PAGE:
Tuesday, March 11, 2008

Ibn Khaldun

The goal of human society, ibn Khaldun thought, was the development of culture and the sciences. For the arts and sciences to become developed and refined, specialists must train and practice for long periods of time, in order to develop the necessary habits to a high pitch. (Ibn Khaldun, a noted poet in his time, nicely described poetry as "a technical habit of the tongue".) For these specialists to be able to make a living while doing so, they must live in cities, and those cities must be flourishing economically, so that there is enough demand for their specialties, and so that there is a surplus to pay for such luxuries as poetry, craftwork and astronomy. This is only possible if there is government and the state --- ibn Khaldun, rather more realistically than Weber, defined the state as that institution whose function is to suppress all such injustices as it does not itself commit. For the state to be able to do this, it must be militarily effective. Military effectiveness, he thought, depends not just on individual courage, but also the solidarity ('asabiyya) of the soldiers with one another and with their leaders. People raised in conditions of luxury do not (reliably, or for the most part) have such feelings of solidarity, nor do ordinary townsmen and peasants, since their safety and survival is guaranteed for them by the state. It is only barbarians living in mountains and deserts, whose survival is crucially dependent on mutual support against the elements and against other tribes, who will develop the feelings of solidarity on which military power rests.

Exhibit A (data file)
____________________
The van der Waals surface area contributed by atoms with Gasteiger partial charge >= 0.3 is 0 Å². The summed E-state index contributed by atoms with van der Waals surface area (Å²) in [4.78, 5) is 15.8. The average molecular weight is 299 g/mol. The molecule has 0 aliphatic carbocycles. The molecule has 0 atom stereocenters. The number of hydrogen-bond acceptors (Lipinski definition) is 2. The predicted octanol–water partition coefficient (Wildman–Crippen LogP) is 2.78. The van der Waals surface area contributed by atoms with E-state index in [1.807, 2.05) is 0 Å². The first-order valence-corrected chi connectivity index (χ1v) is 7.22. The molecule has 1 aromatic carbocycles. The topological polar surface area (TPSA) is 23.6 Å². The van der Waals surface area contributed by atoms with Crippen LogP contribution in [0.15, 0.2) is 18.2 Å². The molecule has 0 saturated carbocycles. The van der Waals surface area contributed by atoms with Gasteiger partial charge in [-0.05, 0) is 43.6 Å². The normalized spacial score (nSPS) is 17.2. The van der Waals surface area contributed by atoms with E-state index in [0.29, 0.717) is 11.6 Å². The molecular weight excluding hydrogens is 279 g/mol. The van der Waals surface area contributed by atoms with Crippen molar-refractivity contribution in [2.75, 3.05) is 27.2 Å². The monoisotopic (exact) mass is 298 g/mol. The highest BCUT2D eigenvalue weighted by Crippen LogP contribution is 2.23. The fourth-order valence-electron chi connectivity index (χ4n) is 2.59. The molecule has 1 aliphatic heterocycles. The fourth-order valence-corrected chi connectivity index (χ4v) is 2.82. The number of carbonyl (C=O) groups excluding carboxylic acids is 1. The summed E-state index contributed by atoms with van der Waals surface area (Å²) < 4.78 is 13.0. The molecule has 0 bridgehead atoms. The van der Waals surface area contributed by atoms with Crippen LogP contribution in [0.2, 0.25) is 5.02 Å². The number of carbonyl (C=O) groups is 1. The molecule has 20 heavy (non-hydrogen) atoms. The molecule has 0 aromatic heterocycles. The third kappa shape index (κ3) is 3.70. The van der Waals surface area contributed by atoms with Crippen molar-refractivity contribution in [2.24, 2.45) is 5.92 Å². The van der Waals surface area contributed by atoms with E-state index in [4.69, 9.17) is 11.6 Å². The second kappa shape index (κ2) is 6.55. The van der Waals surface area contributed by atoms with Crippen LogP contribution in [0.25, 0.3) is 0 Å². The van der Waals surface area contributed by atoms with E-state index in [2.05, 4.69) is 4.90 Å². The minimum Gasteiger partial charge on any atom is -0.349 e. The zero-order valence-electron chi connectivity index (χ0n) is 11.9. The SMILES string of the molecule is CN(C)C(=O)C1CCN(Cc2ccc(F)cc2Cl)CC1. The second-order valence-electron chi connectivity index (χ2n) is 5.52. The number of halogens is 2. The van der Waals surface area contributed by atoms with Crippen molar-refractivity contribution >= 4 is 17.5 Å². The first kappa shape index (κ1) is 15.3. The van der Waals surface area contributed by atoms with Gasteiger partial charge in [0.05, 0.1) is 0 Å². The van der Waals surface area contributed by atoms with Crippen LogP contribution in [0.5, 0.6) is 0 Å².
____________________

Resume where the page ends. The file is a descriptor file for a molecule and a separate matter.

Cosma Shalizi
on Ibn Khaldun

(for readers of Portuguese, there's also Identificação, Ásabiyah e Cultura: Ibn Khaldun e Freud by Alfredo Henrique Caldeira Lustosa Cabral)

1 comment:

Language said...

Ibn Khaldun is one of the more impressive thinkers of the premodern age. If Western education were not so pathetically insular, he would be as well known as Rousseau, Hobbes, et al.